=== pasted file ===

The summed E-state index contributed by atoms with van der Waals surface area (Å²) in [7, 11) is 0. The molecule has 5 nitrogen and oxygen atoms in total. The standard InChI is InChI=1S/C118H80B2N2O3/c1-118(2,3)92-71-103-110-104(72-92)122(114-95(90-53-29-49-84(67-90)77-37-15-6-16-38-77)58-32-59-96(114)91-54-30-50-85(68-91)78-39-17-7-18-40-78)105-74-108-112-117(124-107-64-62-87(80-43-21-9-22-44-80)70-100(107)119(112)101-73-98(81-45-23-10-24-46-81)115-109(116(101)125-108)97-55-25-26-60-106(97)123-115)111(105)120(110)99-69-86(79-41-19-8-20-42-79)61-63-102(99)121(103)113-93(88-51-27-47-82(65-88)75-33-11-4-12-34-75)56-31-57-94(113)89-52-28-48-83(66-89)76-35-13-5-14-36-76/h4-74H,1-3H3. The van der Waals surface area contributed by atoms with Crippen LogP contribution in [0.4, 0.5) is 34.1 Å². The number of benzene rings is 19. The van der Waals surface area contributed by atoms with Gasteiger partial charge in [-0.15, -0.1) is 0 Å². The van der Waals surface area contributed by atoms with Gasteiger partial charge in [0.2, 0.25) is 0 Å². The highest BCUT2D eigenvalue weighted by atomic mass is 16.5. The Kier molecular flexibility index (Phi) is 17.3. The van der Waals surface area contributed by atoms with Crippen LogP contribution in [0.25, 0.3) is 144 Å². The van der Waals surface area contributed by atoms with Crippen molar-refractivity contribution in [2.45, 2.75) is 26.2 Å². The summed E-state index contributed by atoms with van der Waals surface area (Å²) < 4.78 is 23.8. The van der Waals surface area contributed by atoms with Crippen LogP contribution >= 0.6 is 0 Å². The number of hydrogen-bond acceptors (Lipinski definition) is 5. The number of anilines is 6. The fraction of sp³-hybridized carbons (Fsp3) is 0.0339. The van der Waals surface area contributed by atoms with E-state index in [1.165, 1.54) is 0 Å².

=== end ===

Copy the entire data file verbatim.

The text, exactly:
The summed E-state index contributed by atoms with van der Waals surface area (Å²) in [7, 11) is 0. The molecule has 5 nitrogen and oxygen atoms in total. The standard InChI is InChI=1S/C118H80B2N2O3/c1-118(2,3)92-71-103-110-104(72-92)122(114-95(90-53-29-49-84(67-90)77-37-15-6-16-38-77)58-32-59-96(114)91-54-30-50-85(68-91)78-39-17-7-18-40-78)105-74-108-112-117(124-107-64-62-87(80-43-21-9-22-44-80)70-100(107)119(112)101-73-98(81-45-23-10-24-46-81)115-109(116(101)125-108)97-55-25-26-60-106(97)123-115)111(105)120(110)99-69-86(79-41-19-8-20-42-79)61-63-102(99)121(103)113-93(88-51-27-47-82(65-88)75-33-11-4-12-34-75)56-31-57-94(113)89-52-28-48-83(66-89)76-35-13-5-14-36-76/h4-74H,1-3H3. The van der Waals surface area contributed by atoms with Crippen LogP contribution in [0.4, 0.5) is 34.1 Å². The number of benzene rings is 19. The van der Waals surface area contributed by atoms with Gasteiger partial charge in [-0.15, -0.1) is 0 Å². The van der Waals surface area contributed by atoms with Gasteiger partial charge in [0.2, 0.25) is 0 Å². The highest BCUT2D eigenvalue weighted by atomic mass is 16.5. The Kier molecular flexibility index (Phi) is 17.3. The van der Waals surface area contributed by atoms with Crippen LogP contribution in [0.25, 0.3) is 144 Å². The van der Waals surface area contributed by atoms with Crippen molar-refractivity contribution in [2.45, 2.75) is 26.2 Å². The summed E-state index contributed by atoms with van der Waals surface area (Å²) < 4.78 is 23.8. The van der Waals surface area contributed by atoms with Crippen LogP contribution >= 0.6 is 0 Å². The number of hydrogen-bond acceptors (Lipinski definition) is 5. The number of anilines is 6. The fraction of sp³-hybridized carbons (Fsp3) is 0.0339. The van der Waals surface area contributed by atoms with E-state index in [1.165, 1.54) is 0 Å².